People here are logical and objective. They are abstract thinkers and are independent in nature. They are also affectionate and loyal to their close and loved ones. On the other hand, they can be insensitive and have trouble expressing their feelings. They are also prone to doubting their own selves and have problems following rules.

9. Extraverted, Sensing, Thinking, Perceiving (ESTP)

Individuals on this scale 6 tend to make decisions easily. They have strong social skills and are resourceful, adaptable and observant in nature. They are funny, energetic and are action oriented. However, they tend to be too impulsive or dramatic at times. They get easily bored and can also come off as insensitive to others.

10. Extraverted, Sensing, Thinking, Judging (ESTJ)

People here in this scale of the Myers-Briggs type indicator are practical and realistic. They are confident and hard working and have strong leadership skills. However, they can be insensitive and poor at expressing their feelings. Sometimes, they might come off as too argumentative or bossy in nature.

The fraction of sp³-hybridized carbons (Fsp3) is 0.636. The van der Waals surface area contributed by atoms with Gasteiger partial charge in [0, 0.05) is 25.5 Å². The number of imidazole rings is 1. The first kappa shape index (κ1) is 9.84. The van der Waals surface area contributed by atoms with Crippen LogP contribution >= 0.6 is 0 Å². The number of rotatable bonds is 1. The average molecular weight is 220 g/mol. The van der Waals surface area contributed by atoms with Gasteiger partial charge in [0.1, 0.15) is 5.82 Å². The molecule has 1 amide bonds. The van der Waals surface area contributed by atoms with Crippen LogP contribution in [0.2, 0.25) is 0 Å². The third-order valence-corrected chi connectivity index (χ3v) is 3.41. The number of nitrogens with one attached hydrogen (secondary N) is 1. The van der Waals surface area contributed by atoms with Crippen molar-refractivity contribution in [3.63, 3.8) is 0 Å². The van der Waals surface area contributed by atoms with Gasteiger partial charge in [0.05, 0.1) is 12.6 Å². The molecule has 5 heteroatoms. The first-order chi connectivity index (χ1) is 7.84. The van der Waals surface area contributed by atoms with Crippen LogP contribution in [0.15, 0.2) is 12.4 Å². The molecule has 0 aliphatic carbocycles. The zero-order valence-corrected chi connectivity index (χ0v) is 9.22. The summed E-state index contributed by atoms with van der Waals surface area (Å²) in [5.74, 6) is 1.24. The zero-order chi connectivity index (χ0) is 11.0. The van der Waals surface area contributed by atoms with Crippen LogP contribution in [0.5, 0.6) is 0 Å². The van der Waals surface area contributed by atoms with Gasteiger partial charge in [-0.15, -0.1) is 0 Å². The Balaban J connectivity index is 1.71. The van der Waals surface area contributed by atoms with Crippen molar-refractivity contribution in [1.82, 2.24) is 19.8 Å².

11. Extroverted, Sensing, Feeling, Perceiving (ESFP)

People in this scale tend to be resourceful and practical. They are optimistic in nature and enjoy socializing and spending time with people. They are practical and like to focus more on the present. However, on the other hand they are impulsive and can get bored easily. They also have a tendency of making plans at the last moment.

12. Extraverted, Sensing, Feeling, Judging (ESFJ)

People 7 here are organized, loyal and outgoing in nature. They are generous and enjoy helping other people. However, they sometimes can appear as too needy. They dislike change and are sensitive to criticism. They can also be controlling in nature and intolerant.

13. Extraverted, Intuitive, Feeling, Perceiving (ENFP)